2015 Seahawks Re-Watch, Week 14: Baldwin Blows Up
The Seahawks faced a unique situation. In week 3, while playing for the Chicago Bears, quarterback Jimmy Clausen had started in place of the injured Jay Cutler. Against the Ravens, the defense was set to face Clausen again, who was starting in place of the injured Joe Flacco. Given Clausen’s ineffectiveness in week 3, a week 14 bounce back felt unlikely; however, the Ravens were not the Bears. Almost always competitive in the first-class AFC North, the Ravens were an uncharacteristic 4-8, due mostly to injuries, with a league-leading number of players on the injured reserve list. Still, the Ravens were respected for their relentless play, having lost only a single game by a touchdown or greater. For the Seahawks, this was a “trap” game, a game where a for-sure victory could quickly turn into a contest. The Seahawks had had a habit of playing to their competition in 2015, and while they had carried fourth quarter leads against some of the NFL’s best, they had also struggled mightily to defeat lesser competition.
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It was clear what had caused the 2-4 start, and it was clear why the Hawks had rebounded. Once living off defensive and special teams touchdowns, a potent passing attack had led to sizeable leads. While the entire unit had stepped up, no player took a greater step toward greatness than Russell Wilson. Previously a passer who was prone to winging it, and who was missing the advantages of his tandem with Marshawn Lynch, Wilson had become the hottest quarterback in the league. In the last three games, he had thrown for 879 yards. His production was matched only by his efficiency. Against the 49ers, Wilson completed 83% of his passes for an 8.79 average. Against the Steelers, it was 70% and 11.50. Against Minnesota, it was 79% and 10.15. Difficult to doubt a quarterback who was averaging a first down on over 70% of his drop-backs.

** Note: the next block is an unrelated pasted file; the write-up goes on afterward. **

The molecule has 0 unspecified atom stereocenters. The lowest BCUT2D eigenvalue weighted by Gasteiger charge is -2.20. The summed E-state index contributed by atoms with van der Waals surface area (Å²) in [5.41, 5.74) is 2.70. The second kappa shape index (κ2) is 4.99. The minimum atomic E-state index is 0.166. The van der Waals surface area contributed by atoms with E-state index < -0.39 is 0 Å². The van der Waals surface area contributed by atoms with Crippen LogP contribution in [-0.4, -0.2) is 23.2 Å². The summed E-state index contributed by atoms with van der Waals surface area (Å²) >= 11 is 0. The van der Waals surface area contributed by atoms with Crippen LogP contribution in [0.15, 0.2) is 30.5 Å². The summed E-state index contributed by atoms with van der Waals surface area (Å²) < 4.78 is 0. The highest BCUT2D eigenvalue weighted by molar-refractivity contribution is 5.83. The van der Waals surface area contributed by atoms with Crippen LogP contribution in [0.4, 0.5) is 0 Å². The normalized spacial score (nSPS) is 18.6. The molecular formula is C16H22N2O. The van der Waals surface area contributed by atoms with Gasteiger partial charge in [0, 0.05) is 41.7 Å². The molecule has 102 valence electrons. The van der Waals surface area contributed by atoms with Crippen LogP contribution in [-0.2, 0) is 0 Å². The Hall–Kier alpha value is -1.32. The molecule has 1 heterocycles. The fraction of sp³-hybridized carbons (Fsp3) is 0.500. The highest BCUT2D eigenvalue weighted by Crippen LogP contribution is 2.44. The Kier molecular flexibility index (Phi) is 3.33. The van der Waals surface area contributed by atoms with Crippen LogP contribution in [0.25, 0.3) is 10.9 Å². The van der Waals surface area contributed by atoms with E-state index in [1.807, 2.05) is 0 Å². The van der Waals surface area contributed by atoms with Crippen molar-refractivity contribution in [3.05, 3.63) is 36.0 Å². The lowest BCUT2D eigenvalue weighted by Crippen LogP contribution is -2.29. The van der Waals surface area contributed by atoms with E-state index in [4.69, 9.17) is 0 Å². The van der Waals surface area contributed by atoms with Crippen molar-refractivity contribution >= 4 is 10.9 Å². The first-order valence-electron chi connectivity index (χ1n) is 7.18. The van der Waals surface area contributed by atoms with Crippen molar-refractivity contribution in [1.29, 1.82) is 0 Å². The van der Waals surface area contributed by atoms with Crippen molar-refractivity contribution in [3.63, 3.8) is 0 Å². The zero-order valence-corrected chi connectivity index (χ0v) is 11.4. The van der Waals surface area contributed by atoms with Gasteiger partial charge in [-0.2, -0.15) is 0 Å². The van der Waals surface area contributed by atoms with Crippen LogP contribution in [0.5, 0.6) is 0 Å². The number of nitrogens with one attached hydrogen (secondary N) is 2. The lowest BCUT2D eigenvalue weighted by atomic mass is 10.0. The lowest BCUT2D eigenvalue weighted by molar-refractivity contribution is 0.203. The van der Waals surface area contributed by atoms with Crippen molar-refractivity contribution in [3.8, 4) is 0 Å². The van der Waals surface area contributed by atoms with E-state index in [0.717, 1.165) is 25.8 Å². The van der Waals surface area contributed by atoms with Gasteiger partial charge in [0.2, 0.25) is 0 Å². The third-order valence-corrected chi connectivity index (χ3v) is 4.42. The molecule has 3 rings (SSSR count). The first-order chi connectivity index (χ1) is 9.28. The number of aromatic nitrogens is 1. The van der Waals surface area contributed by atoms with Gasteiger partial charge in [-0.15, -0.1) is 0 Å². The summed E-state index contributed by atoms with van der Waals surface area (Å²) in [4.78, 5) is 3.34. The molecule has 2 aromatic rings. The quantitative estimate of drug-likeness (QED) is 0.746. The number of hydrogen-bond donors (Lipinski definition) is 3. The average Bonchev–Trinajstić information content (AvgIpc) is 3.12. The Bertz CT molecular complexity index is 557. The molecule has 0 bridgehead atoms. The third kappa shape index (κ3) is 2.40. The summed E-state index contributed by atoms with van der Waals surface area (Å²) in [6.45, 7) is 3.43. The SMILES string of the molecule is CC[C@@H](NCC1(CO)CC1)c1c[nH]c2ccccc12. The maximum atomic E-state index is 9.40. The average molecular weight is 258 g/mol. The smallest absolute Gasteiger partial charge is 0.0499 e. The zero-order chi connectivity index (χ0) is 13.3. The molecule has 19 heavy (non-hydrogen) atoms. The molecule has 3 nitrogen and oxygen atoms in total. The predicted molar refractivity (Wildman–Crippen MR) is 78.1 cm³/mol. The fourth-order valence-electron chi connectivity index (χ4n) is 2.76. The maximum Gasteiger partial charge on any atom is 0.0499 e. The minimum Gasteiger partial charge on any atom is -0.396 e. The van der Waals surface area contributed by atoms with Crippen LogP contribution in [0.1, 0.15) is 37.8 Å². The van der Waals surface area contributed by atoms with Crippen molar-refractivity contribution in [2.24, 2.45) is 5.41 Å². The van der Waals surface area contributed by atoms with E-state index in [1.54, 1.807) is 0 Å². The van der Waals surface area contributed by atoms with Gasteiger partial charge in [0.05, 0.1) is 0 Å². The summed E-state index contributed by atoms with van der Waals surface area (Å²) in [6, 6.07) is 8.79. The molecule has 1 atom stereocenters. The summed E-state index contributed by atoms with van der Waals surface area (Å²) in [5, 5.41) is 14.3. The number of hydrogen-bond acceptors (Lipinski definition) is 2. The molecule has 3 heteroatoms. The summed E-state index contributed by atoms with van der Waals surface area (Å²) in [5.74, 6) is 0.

Wilson’s primary target was the often overlooked Doug Baldwin, a gritty player and persona who had never complained about the size of his role in the offense and was vocal about his demands that the other pass catchers follow suit. What had led Baldwin’s burst was his running style. Baldwin was able to go off-stride and change direction with precision, oftentimes using shoulder and head movements to disguise his feet. In doing so, he was tying defenders into knots and then blowing past them, where he would be—by no exaggeration of the term—wide open with nary an opponent’s jersey in sight. Against the Steelers, Baldwin put up 145, for a 24 yard/catch average. Against the Vikings, it was 94, for an 18.8 yard average. Against the Ravens, it was 82, for a 13.7 yard average. Out of Wilson’s 11 touchdown passes during the last three weeks, Baldwin had accounted for five. Against the Ravens, he and Wilson added three more.
For his final TD, Baldwin was covered by cornerback Ladarius Webb. Webb, whose slight nudge on Baldwin had prevented an earlier touchdown, had decided he needed a bigger cushion against the speedster. Backpedaling from Baldwin before the snap, Baldwin started at Webb furiously but then laid off the speed while still accelerating and lengthening his strides. The result was like an off-speed pitch in baseball. At the release, it felt like the pitch would come in hot, but it arrived so late that the batter had already swung. In this case, Webb had panicked when Baldwin rushed him and had gotten happy feet, forcing him to leap when Baldwin stutter-stepped to the outside. Webb flopped onto his hands and knees. He was turned so far around that he was able to watch Baldwin complete the catch.